tariffs, unnecessary regulations, cumbersome bureaucracies on electronic 
commerce. Where Government involvement is necessary, its aim should be 
to support a predictable, consistent, legal environment for trade and 
commerce to flourish on fair and understandable terms. And we should do 
our best to revise any existing laws or rules that could inhibit 
electronic commerce. We want to put these principles into practice by 
January 1st of the year 2000.
    Today I am taking three specific actions toward that goal and asking 
the Vice President to oversee our progress in meeting it.
    First, I'm directing all Federal department and agency heads to 
review their policies that affect global electronic commerce and to make 
sure that they are consistent with the five core principles of this 
    Second, I'm directing members of my Cabinet to work to achieve some 
of our key objectives within the next year. I'm directing the Treasury 
Secretary, Bob Rubin, to negotiate agreements where necessary to prevent 
new discriminatory taxes on electronic commerce. I'm directing our 
Ambassador of Trade, Charlene Barshefsky, to work within the WTO, the 
World Trade Organization, to turn the Internet into a free-trade zone 
within the next 12 months, building on the progress of our landmark 
information technology agreement and our global telecommunications 
agreement, which eliminated tariffs and reduced trade barriers on more 
than one trillion dollars in products and services. I'm directing 
Commerce Secretary Daley to work to establish basic consumer and 
copyright protections for the Internet, to help to create the 
predictable legal environment for electronic commerce that we need, and 
to coordinate our outreach to the private sector on a strategy to 
achieve this. I'm also directing the relevant agencies to work with 
Congress, industry, and law enforcement to make sure Americans can 
conduct their affairs in a secure electronic environment that will 
maintain their full trust and confidence. Next week, Secretary Daley and 
Ira Magaziner will lead a delegation to Europe to present our vision for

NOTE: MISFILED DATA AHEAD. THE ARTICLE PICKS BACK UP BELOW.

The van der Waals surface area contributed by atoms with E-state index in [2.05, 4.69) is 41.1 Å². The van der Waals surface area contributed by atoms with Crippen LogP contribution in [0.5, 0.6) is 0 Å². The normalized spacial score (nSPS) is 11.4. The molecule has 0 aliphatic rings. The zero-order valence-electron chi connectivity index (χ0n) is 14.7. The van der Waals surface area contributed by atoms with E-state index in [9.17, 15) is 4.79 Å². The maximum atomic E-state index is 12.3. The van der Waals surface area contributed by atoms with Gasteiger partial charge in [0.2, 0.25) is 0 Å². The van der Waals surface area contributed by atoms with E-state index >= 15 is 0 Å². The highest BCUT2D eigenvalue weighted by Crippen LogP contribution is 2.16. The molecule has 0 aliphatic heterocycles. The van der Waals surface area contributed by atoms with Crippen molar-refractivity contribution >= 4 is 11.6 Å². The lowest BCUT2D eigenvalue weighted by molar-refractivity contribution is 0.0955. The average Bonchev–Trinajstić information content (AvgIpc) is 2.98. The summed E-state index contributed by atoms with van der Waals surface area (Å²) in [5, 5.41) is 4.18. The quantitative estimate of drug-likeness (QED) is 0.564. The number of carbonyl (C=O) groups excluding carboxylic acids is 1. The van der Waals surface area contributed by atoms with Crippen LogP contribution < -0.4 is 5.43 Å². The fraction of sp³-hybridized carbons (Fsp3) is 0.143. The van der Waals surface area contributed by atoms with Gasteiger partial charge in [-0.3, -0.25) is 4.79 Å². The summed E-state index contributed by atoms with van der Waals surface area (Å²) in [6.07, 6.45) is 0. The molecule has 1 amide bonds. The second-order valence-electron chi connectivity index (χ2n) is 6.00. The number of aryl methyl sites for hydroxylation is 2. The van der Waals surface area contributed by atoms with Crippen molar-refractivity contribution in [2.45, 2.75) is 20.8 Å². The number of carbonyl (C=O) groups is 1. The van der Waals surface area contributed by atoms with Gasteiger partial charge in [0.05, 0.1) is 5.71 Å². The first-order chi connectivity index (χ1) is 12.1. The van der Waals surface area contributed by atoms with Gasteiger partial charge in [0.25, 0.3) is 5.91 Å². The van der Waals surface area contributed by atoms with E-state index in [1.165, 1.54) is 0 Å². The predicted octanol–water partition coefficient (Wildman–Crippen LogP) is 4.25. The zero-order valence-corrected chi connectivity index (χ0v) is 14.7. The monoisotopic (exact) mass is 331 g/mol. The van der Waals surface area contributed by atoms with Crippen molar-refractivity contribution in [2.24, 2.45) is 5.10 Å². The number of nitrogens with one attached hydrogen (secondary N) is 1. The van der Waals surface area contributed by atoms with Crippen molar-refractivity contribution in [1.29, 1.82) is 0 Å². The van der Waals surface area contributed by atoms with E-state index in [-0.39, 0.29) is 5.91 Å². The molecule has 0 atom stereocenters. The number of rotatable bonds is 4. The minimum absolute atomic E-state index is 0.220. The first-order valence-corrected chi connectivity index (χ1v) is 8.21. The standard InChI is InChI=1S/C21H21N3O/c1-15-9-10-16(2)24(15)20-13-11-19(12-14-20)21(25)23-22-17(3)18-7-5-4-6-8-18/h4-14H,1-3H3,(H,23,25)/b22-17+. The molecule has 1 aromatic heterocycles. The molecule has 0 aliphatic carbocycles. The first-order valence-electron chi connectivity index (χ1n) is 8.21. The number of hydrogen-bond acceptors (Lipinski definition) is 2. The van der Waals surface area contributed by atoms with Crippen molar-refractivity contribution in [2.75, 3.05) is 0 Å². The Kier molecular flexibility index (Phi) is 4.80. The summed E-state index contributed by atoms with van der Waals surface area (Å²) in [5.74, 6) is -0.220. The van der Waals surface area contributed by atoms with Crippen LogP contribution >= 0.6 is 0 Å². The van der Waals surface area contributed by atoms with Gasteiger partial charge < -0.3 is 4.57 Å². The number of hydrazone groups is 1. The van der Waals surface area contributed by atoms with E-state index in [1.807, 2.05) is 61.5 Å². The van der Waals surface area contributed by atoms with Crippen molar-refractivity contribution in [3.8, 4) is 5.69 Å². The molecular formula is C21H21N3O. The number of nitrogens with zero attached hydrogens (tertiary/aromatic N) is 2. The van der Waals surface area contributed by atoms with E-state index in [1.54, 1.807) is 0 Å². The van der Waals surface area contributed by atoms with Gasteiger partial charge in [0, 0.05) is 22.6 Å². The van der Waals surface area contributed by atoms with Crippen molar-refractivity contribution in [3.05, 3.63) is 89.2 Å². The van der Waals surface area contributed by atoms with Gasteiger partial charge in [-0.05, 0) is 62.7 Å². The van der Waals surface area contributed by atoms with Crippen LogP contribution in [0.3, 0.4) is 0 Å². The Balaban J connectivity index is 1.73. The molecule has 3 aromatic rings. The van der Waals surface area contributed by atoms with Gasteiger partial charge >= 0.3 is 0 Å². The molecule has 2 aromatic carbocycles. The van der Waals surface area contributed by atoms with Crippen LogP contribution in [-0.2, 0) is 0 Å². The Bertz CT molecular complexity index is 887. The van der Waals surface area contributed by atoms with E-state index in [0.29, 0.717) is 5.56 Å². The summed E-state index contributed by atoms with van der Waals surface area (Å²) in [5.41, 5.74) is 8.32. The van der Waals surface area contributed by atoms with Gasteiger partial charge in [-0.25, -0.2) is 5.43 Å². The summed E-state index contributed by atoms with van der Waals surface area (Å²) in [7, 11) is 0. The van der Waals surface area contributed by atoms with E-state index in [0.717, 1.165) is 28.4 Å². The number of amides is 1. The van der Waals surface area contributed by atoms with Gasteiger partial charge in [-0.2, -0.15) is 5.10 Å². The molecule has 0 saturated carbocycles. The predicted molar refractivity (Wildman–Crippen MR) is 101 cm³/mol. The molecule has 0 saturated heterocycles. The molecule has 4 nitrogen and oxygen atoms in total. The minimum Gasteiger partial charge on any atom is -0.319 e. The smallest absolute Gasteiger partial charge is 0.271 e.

electronic commerce to our European trading partners.
    Third, I call on the private sector to help us meet one of the 
greatest challenges of electronic commerce, ensuring that we develop 
effective methods of protecting the privacy of every American, 
especially children who use the Internet. Many of you have already begun 
working with Chairman Pitofsky and Commissioner Varney at the Federal 
Trade Commission on this issue. I urge you to continue that work and to 
find new ways to safeguard our most basic rights and liberties so that 
we can trade and learn and communicate in safety and security.
    Finally, it is especially important, as I said last week, to give 
parents and teachers the tools they need to make the Internet safe for 
children. A hands-off approach to electronic commerce must not mean 
indifference when it comes to raising and protecting children. I ask the 
industry leaders here today to join with us in developing a solution for 
the Internet as powerful for the computer as the V-chip will be for 
television, to protect children in ways that are consistent with the 
first amendment.
    Later this month, I will convene a meeting with industry leaders and 
groups representing Internet users, teachers, parents, and librarians to 
help parents protect their children from objectionable content in 
cyberspace. Today we act to ensure that international trade on the 
Internet remains free of new discriminatory taxes, free of tariffs, free 
from burdensome regulations, and safe from piracy.
    In the 21st century, we can build much of our prosperity on 
innovations in cyberspace in ways that most of us cannot even imagine. 
This vision contemplates an America in which every American, consumers, 
small-business people, corporate CEO's, will be able to extend our trade 
to the farthest reaches of the planet. If we do the right things now, in 
the right way, we can lead our economy into an area where our 
innovation, our flexibility, and our creativity

[[Page 898]]

yield tremendous benefits for all of our people, in which we can keep 
opportunity alive, bring our people closer to each other, and bring 
America closer to the world. I feel very hopeful about this, and I 
assure you that we will do our part to implement the principles we 
advocate today.
    Thank you very much.

Note: The President spoke at 3:08 p.m. in the East Room at the White 
House. In his remarks, he referred to Louis Gerstner, chairman and chief 
executive officer, IBM; Macdara MacColl, managing director, Parent Soup; 
Vinton G. Cerf, senior vice president for Internet architecture and 
engineering, MCI; Robert E. Kahn, founder, Corporation for National 
Research Initiatives; Tim Berners-Lee, director, World Wide Web 
Consortium; and David A. Duke, retired senior vice president of 
research/development and engineering, Corning, Inc.